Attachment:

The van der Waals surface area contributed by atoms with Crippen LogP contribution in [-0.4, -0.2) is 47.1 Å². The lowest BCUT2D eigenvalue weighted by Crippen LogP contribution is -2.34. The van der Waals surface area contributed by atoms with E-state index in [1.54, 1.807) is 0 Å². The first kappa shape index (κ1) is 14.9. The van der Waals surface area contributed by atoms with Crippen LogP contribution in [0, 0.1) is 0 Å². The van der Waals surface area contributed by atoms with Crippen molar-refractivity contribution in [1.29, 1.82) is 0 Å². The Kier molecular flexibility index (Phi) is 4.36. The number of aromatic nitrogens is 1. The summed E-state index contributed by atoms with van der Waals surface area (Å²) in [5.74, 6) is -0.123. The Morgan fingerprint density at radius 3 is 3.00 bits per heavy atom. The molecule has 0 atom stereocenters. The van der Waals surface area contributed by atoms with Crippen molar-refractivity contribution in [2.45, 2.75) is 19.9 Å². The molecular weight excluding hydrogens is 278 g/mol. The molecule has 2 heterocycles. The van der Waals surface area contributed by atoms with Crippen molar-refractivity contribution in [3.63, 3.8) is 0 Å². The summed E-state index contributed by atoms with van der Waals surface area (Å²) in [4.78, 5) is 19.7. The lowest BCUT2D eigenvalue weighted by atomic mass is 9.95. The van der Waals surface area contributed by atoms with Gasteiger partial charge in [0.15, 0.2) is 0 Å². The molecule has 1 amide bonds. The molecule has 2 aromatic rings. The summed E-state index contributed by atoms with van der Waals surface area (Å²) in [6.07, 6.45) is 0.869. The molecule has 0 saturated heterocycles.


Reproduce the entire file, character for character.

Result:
The van der Waals surface area contributed by atoms with Crippen LogP contribution in [-0.4, -0.2) is 47.1 Å². The lowest BCUT2D eigenvalue weighted by Crippen LogP contribution is -2.34. The van der Waals surface area contributed by atoms with E-state index in [1.54, 1.807) is 0 Å². The first kappa shape index (κ1) is 14.9. The van der Waals surface area contributed by atoms with Crippen LogP contribution in [0, 0.1) is 0 Å². The van der Waals surface area contributed by atoms with Crippen molar-refractivity contribution in [1.29, 1.82) is 0 Å². The Kier molecular flexibility index (Phi) is 4.36. The number of aromatic nitrogens is 1. The summed E-state index contributed by atoms with van der Waals surface area (Å²) in [5.74, 6) is -0.123. The Morgan fingerprint density at radius 3 is 3.00 bits per heavy atom. The molecule has 0 atom stereocenters. The van der Waals surface area contributed by atoms with Crippen molar-refractivity contribution in [2.45, 2.75) is 19.9 Å². The molecular weight excluding hydrogens is 278 g/mol. The molecule has 2 heterocycles. The van der Waals surface area contributed by atoms with Crippen molar-refractivity contribution in [3.63, 3.8) is 0 Å². The summed E-state index contributed by atoms with van der Waals surface area (Å²) in [4.78, 5) is 19.7. The lowest BCUT2D eigenvalue weighted by atomic mass is 9.95. The van der Waals surface area contributed by atoms with Gasteiger partial charge in [0.15, 0.2) is 0 Å². The molecule has 1 amide bonds. The molecule has 2 aromatic rings. The summed E-state index contributed by atoms with van der Waals surface area (Å²) in [6.07, 6.45) is 0.869. The molecule has 0 saturated heterocycles.